LONDON (AFP) - Britain's national security chiefs were meeting on Thursday as counter-terrorism police investigated the murder of a soldier who was hacked to death in a London street by two suspected Islamic extremists.
The suspects were shot by police after the gruesome attack and spent the night in hospital under armed guard.
Wielding knives including a meat cleaver, two men carried out the attack in broad daylight near the Royal Artillery Barracks in Woolwich, southeast London, then delivered an Islamist tirade to passers-by.
The victim has yet to be formally identified, but government sources confirmed that he was a member of the armed forces.
Prime Minister David Cameron condemned the "appalling crime", adding: "There are strong indications that it is a terrorist incident."
He cut short a visit to Paris to fly back for a meeting of the government's emergency response committee, COBRA, which had already met in the hours following the attack.
The head of MI5, the domestic intelligence agency, was expected to attend Thursday's meeting along with the head of Scotland Yard, interior minister Theresa May and London mayor Boris Johnson.
Chilling amateur footage of one of the suspects shows him with bloody hands and still holding a blood-stained knife and meat-cleaver, telling a member of the public: "You people will never be safe."
"We swear by almighty Allah we will never stop fighting you," adds the man, who is black and speaks in a London accent.
He went on to make various political statements in the video, including a demand for Cameron to "bring our troops back".
Eyewitnesses described how after the killing, at around 2.30 pm on Wednesday, the men stayed at the scene asking passers-by to photograph and film them.
"I apologise that women have had to witness this today, but in our lands our women have to see the same," said the suspect, who was wearing a hooded jacket and a black woolly hat.
"We must fight them as they fight us. An eye for an eye, a tooth for a tooth."
Media reports citing witnesses said the men first ran over their victim in a car before finishing him off with the knives.
Several eyewitnesses said he had been decapitated.
Rapper Boya Dee, who witnessed the incident, wrote on his Twitter account: "Ohhhhh myyyy God!!!! I just see a man with his head chopped off right in front of my eyes!" Reports said the victim was wearing a t-shirt bearing the logo of the British military charity Help for Heroes.
Meanwhile, a female scout leader has shot to fame after she confronted the assailants shortly after the attack, telling them: "It is only you versus many people. You are going to lose."
Ingrid Loyau-Kennett, 48, told the Daily Telegraph that when she asked one of the suspects why they had carried out the attack, he told her: "We want to start a war in London tonight."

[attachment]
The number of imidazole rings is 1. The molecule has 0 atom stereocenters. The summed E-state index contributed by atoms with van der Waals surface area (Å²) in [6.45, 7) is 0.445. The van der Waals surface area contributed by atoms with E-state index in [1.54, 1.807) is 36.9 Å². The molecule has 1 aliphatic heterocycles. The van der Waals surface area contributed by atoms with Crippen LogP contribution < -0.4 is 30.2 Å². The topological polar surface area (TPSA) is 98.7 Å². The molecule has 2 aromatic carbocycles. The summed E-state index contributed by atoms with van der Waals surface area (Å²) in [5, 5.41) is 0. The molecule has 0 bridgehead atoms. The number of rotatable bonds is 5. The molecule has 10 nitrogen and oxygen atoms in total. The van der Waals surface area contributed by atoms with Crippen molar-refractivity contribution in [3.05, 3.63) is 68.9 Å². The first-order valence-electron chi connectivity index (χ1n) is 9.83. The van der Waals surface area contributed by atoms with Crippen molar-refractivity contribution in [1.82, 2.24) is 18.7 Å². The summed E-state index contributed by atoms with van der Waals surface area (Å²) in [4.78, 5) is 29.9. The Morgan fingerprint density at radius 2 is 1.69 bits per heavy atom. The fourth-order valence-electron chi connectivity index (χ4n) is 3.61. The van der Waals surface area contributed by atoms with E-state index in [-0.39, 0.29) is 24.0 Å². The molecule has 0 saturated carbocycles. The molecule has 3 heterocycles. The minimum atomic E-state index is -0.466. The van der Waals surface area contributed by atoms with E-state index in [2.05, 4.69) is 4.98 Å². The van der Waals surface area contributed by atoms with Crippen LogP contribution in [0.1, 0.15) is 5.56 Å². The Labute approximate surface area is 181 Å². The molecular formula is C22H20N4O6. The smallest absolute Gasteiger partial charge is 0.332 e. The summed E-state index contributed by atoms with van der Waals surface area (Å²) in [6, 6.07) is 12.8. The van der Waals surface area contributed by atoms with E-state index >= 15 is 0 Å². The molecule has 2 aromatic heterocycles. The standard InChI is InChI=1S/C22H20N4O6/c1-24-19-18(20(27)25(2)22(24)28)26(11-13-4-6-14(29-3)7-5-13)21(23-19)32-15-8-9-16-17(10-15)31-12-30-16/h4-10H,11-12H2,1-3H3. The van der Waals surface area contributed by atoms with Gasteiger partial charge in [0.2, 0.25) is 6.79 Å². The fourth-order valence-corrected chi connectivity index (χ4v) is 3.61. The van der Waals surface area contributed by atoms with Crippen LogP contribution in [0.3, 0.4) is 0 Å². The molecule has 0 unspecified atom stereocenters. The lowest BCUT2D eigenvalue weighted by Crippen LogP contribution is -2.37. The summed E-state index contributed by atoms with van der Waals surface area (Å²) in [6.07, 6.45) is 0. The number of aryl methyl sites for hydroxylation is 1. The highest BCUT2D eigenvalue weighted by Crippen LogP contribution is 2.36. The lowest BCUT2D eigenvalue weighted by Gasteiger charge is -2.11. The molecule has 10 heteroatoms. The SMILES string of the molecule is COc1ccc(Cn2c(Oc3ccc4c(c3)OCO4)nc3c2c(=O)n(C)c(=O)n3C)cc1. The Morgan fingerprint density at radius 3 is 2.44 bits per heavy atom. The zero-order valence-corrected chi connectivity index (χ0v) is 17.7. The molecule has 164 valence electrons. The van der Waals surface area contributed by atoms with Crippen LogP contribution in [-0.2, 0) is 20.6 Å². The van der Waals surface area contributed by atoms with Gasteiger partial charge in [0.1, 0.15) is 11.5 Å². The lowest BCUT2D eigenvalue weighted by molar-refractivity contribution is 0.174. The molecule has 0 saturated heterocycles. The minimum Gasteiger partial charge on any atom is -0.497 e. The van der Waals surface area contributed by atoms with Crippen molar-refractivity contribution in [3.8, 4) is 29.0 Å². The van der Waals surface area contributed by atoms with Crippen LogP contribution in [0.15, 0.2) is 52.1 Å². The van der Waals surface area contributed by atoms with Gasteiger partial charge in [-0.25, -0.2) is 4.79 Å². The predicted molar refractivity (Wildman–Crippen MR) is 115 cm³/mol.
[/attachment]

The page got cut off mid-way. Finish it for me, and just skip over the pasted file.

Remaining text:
She told the newspaper: "He was not high, he was not on drugs, he was not an alcoholic or drunk, he was just distressed, upset.
"He was in full control of his decisions and ready to everything he wanted to do." Late Wednesday around 250 members of the anti-Islamist English Defence League were involved in minor scuffles with police at Woolwich Arsenal train station, near the scene of the attack.
Two men were arrested overnight after separate attacks on mosques.
One was detained in Braintree in Essex, southeast England, after reportedly walking into a mosque with a knife.
Police said another man was arrested in nearby Gillingham, Kent, on suspicion of racially aggravated criminal damage to a mosque.
Security has been strengthened at all army barracks in London.
Cameron, speaking to journalists before flying back from Paris, called the attack "truly shocking".
Speaking at a joint news conference with French President Francois Hollande, he added: "We've had this sort of attack before in our country and we never buckle in the face of them.
The Muslim Council of Britain described the attack as "a truly barbaric act that has no basis in Islam".
"We condemn this unreservedly. Our thoughts are with the victim and his family," the organisation said in a statement.
London's mayor Boris Johnson said it would be "completely wrong to blame this killing on the religion of Islam".
"But it is also equally wrong to try to draw any link between this murder and British foreign policy or the actions of British forces who are risking their lives abroad for the sake of freedom," he told Sky News.
"The fault lies wholly and exclusively in the warped and deluded mindset of the people who did it." The United States condemned the attack.
"We stand with our UK allies in the face of such senseless violence," State Department spokesman Patrick Ventrell said in a statement.